In this update of Edgar Rice Burroughs’ story, young Tarzan (Kellan Lutz) is orphaned and stranded in the jungle, after his parents are killed in a helicopter crash. Taken in by a mountain ape, Tarzan grows to adulthood with almost no experience of the human world, until the evil CEO of Greystoke Energies – the company that Tarzan’s father owned – comes back to the jungle, looking for the mysterious meteorite that killed the dinosaurs and reshaped life on Earth.
Poor old Edgar Rice Burroughs, Tarzan is the second recent attempt to adapt one of his most famous stories for the big screen – the other being John Carter – and it is the second attempt to fail miserably.
Screenwriters Reinhard Klooss and Jessica Postigo have given the Tarzan story a new and more modern twist by including the meteorite that wiped out the dinosaurs, and this twist almost worked. Sadly, a screenplay that can only be described as embarrassing horrifically betrays the interesting environmental theme brought into the story. The dialogue is filled with unnecessary exposition and clichéd, hokey turns of phrase. Just when you think it can’t get any worse, cringe-worthy voiceover kicks in, further explaining the already over explained plot.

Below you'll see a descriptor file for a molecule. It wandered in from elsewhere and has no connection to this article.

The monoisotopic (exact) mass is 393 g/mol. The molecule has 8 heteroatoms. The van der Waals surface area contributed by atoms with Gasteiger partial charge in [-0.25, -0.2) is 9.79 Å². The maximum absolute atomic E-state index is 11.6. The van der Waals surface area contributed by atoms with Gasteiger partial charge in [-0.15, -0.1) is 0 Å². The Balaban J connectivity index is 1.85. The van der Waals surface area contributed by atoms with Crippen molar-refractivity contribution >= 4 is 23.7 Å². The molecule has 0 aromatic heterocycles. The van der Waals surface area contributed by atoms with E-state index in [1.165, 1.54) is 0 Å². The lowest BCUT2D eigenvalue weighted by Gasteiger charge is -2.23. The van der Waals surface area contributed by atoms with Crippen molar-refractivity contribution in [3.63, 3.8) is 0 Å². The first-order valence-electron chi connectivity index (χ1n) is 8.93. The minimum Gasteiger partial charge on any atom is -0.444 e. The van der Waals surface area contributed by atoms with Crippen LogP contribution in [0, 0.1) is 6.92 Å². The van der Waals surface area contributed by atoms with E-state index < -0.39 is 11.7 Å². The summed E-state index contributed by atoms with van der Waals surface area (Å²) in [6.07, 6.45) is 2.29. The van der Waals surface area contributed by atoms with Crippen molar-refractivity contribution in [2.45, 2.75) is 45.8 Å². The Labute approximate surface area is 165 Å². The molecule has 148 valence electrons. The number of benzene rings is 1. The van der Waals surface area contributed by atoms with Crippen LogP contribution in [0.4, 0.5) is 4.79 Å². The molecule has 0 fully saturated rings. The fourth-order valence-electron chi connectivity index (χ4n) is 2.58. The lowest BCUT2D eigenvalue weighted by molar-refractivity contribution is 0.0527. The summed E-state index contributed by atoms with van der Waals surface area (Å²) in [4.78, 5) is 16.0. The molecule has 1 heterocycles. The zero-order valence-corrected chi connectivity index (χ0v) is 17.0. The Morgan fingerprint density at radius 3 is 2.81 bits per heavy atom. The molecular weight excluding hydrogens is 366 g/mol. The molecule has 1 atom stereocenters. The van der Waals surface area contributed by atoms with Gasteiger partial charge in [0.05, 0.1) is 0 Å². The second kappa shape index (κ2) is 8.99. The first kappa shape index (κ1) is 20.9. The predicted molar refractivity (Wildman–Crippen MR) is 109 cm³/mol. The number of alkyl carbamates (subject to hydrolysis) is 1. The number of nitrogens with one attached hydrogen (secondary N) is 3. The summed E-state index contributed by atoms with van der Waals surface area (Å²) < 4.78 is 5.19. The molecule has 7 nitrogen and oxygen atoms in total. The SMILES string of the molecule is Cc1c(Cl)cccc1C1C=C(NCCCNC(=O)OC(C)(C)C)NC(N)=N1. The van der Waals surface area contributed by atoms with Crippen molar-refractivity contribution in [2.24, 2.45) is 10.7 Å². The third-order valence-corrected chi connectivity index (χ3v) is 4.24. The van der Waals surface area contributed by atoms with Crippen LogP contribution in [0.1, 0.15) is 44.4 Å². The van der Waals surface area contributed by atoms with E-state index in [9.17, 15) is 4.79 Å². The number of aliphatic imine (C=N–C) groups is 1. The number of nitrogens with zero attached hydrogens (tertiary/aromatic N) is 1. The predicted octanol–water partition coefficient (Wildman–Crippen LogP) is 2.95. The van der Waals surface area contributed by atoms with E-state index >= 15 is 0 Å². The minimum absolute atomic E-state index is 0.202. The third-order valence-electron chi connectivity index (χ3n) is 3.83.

As director, Reinhard Klooss seems to have an eye for action, but any strong directorial choices that he may have made – it’s hard to tell sometimes – are utterly destroyed by the screenplay and layers of exposition. The cast do what they can, but it seems their dialogue was recorded over many different sessions, with the audio awkwardly stitched together. Kellan Lutz as Tarzan comes out the best, but only because he has very little to say.
Tarzan has some of the worst animation ever to ‘grace’ the big screen. The animals, dinosaurs and landscapes look fairly decent, but Tarzan himself is the only human character to be designed with any skill or precision. The rest of the human cast – Jane Porter (Spencer Locke) included – look and move like early animation tests, never fully fitting in with their surroundings, and bearing more than a passing resemblance to the cheap animations used in Asian news segments.
Tarzan has some interesting story ideas that are lost in a film that looks cheaply and shoddily made. Adding 3D does little to disguise the poor animation and dialogue here, leaving Tarzan an embarrassing mess. Not all animation succeeds, but Tarzan is one that has surely failed.